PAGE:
Can I sell your property without your consent?
Feb 07, 2014

Can I sell your property without your consent?

This is a stupid question indeed. But it is not a chitchat here on this blawg.

I.  Judicial Change from Denial to Affirmation of Validity of Unauthorized Disposal Contract

In the not-long past, if anyone (even if your spouse, parents, co-owner) sells your property without your consent, the legal outcome is outright:  the contract underlying the sale is void and the ownership or title cannot be transferred.

Section 51 of China Contract Law goes: “where a piece of property belonging to another person was disposed of by a person without the power to do so, such contract is nevertheless valid if the person with the power to its disposal has ratified the contract, or if the person making the unauthorized disposal has subsequently acquired such power”. Based on this provision and old conservative attitude, without ramification or subsequent obtaining of the necessary power, such contracts are generally judged to be void and invalid. A further example will be that a contract by and under which one of the co-owners of a real property  (as registered in title certificate) sells the whole property is regarded as void and invalid also for the reason of lack of the consent of other co-owners.

But recent years, China courts have shifted their stance on the issue, in particular, in respect of the validity of the contract signed by the fake or unauthorized sellers that don’t have the actual power to dispose of the properties. Namely, courts have changed to recognize the validity of such sale contract instead of nullifying these contracts. Don’t worry, I still cannot sell your property. Let me explain below.

This judicial shift is reflected in a piece of judicial interpretation on the application of law in deciding on disputes of sale contracts, handed down by China Supreme Court in 2012. Section 3 provides to the effect that courts shall not support the claim of invalidating a sale contract on the ground that the seller has no ownership in or disposing power over the subject matter at the time of concluding the said contract; where the title of the subject matter of a sale contract is unable to be transferred for the reason of the seller failing to obtain ownership or disposing power, courts shall support the buyer’s claim for pursuing the default liabilities on the part of the seller or claim to rescind the contract and demand compensation from the seller.

Basically, the judicial interpretation is saying that the buyer (assuming in the case of me selling your property without your consent) can no long ask the court to annul the sale contract (in which I attempted to sell your property), but can only ask to pursue my default liabilities and ask for damages.


II.  Rationale of the Change

The rationale behind the change should be easy to understand. It aims to boost and promote market transactions by avoiding nullifying a contract. Actually, this is not the first effort in this direction by Chinese judiciary system. China supreme court has  tried to narrow the scope of nullifying contracts in its previous two interpretations  regarding application of China Contract Law issued respectively in 1999, and 2009. This is the third effort indeed. By upholding the validity of a contract, the courts open the possibility of enforcing a contract that would otherwise be halted and killed.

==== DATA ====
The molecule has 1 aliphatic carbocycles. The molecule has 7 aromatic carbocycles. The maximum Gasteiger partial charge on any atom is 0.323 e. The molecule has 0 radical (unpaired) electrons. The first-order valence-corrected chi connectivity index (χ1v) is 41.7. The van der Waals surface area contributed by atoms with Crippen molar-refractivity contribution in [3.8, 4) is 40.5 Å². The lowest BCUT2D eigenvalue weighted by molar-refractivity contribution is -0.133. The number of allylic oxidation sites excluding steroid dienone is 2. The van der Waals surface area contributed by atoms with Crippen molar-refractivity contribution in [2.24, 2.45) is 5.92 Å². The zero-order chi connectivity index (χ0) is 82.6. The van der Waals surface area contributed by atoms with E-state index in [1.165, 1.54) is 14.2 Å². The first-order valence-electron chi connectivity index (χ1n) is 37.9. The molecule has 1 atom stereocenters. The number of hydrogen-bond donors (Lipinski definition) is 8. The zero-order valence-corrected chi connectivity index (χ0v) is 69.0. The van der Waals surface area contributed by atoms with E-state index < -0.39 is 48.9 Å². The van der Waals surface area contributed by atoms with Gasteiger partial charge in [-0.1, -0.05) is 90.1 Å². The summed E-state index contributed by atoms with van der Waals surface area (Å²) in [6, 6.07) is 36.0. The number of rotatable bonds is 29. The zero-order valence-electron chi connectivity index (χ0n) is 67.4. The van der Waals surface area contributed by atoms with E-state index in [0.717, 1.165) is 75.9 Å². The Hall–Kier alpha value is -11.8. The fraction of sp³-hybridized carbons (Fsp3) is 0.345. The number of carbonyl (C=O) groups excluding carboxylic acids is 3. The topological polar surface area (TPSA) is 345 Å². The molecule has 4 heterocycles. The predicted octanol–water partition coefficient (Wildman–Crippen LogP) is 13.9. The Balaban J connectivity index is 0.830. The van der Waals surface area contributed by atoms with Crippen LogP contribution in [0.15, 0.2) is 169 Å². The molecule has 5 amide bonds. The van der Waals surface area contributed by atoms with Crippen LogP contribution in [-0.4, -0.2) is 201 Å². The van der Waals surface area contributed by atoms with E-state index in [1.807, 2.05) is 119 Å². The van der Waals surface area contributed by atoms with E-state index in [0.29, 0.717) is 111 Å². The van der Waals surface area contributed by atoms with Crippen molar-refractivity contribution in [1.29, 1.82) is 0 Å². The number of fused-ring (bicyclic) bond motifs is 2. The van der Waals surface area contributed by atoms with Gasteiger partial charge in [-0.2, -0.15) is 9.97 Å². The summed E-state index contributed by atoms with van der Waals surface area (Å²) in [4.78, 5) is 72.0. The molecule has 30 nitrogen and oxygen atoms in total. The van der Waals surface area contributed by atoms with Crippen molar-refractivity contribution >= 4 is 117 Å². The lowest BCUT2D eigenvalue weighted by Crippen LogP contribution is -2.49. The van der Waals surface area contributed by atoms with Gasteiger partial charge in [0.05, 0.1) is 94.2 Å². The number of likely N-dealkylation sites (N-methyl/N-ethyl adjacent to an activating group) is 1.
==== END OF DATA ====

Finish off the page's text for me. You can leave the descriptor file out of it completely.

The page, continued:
For example, in one of the cases in which I represent the buyer in suing the seller for not transferring the title of an apartment, we sue to enforce the contract even though the seller himself has not obtained the title of the real property which is still resting with the developer. The property sale and purchase contract could be ruled as void since the seller did not have ownership or disposing power at the time of conclusion of the contract. You can not sell what you don’t own. However, we have managed to win the case with the court ordering the seller to complete the deal.

In the meantime, the change does not hurt the buyer in such a contract, as the buyer can still recoup his loss by pursuing the liabilities of the seller.

III.  Legal Implications of the Change

Under old rule, if a contract is deemed as void by a court, the legal consequence will generally be restoring the parties to their respective prior-contract status, namely, the seller taking back his properties and the buyer taking back his money. In addition, the law avails the non-faulty party of legal remedy of requesting compensation for his losses arising from the fault of the defaulting party. But in practice, this approach can hurt the buyer a lot.

Take the case mentioned above as an example, the value of the apartment under that sale contract has tripled over the years between the conclusion of the contract and the rise of dispute. If the contract was annulled, the dishonest seller would rip off a great deal of profits out of his own misconduct, and the buyer would lose a lot as he had to move out an apartment he had been living in for years and he would’t be able to buy the same property with the money he took back as a result of the annulment.

Now as the buyer can only sue to rescind the contract and request damages he suffers from frustration of the contract purpose due to seller’s fault, it is more important for buyers to have their purchase contracts well drafted to mitigate and fend off business risks and particular efforts shall be given to the liquidated damage clause.

I also believe this new treatment of unauthorized sale contract may lend lights on or be borrowed for other unauthorized disposals such as share transfer, leasing and etc..